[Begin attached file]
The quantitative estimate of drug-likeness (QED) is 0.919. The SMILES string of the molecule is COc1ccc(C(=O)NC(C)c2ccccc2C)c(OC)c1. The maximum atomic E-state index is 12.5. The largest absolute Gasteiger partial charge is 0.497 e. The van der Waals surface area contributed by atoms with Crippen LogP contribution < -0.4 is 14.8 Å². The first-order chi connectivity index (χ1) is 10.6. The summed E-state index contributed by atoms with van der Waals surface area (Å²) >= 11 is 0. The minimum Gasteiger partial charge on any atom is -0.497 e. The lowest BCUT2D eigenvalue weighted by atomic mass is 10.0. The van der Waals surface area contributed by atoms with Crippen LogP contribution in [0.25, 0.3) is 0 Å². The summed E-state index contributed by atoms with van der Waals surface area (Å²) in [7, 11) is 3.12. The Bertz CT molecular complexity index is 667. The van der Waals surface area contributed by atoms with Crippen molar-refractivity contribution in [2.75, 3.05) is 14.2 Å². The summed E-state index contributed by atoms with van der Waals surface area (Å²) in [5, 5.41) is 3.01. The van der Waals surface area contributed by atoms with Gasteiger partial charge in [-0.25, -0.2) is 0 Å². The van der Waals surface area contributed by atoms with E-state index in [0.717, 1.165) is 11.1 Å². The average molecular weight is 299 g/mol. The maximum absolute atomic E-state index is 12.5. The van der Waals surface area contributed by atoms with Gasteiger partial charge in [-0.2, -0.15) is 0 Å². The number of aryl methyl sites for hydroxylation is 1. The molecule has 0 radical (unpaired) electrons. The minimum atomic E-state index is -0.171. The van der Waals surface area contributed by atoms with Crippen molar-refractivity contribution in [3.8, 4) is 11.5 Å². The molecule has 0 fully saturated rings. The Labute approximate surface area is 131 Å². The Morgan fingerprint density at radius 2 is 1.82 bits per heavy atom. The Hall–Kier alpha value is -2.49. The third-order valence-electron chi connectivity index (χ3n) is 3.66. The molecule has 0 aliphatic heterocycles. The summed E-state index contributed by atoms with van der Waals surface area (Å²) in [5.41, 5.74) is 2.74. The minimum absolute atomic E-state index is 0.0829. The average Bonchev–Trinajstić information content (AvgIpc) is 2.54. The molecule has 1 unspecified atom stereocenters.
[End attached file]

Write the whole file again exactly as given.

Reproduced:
The quantitative estimate of drug-likeness (QED) is 0.919. The SMILES string of the molecule is COc1ccc(C(=O)NC(C)c2ccccc2C)c(OC)c1. The maximum atomic E-state index is 12.5. The largest absolute Gasteiger partial charge is 0.497 e. The van der Waals surface area contributed by atoms with Crippen LogP contribution < -0.4 is 14.8 Å². The first-order chi connectivity index (χ1) is 10.6. The summed E-state index contributed by atoms with van der Waals surface area (Å²) >= 11 is 0. The minimum Gasteiger partial charge on any atom is -0.497 e. The lowest BCUT2D eigenvalue weighted by atomic mass is 10.0. The van der Waals surface area contributed by atoms with Crippen LogP contribution in [0.25, 0.3) is 0 Å². The summed E-state index contributed by atoms with van der Waals surface area (Å²) in [7, 11) is 3.12. The Bertz CT molecular complexity index is 667. The van der Waals surface area contributed by atoms with Crippen molar-refractivity contribution in [2.75, 3.05) is 14.2 Å². The summed E-state index contributed by atoms with van der Waals surface area (Å²) in [5, 5.41) is 3.01. The van der Waals surface area contributed by atoms with Gasteiger partial charge in [-0.25, -0.2) is 0 Å². The van der Waals surface area contributed by atoms with E-state index in [0.717, 1.165) is 11.1 Å². The average molecular weight is 299 g/mol. The maximum absolute atomic E-state index is 12.5. The van der Waals surface area contributed by atoms with Gasteiger partial charge in [-0.2, -0.15) is 0 Å². The number of aryl methyl sites for hydroxylation is 1. The molecule has 0 radical (unpaired) electrons. The minimum atomic E-state index is -0.171. The van der Waals surface area contributed by atoms with Crippen molar-refractivity contribution in [3.8, 4) is 11.5 Å². The molecule has 0 fully saturated rings. The Labute approximate surface area is 131 Å². The Morgan fingerprint density at radius 2 is 1.82 bits per heavy atom. The Hall–Kier alpha value is -2.49. The third-order valence-electron chi connectivity index (χ3n) is 3.66. The molecule has 0 aliphatic heterocycles. The summed E-state index contributed by atoms with van der Waals surface area (Å²) in [5.41, 5.74) is 2.74. The minimum absolute atomic E-state index is 0.0829. The average Bonchev–Trinajstić information content (AvgIpc) is 2.54. The molecule has 1 unspecified atom stereocenters.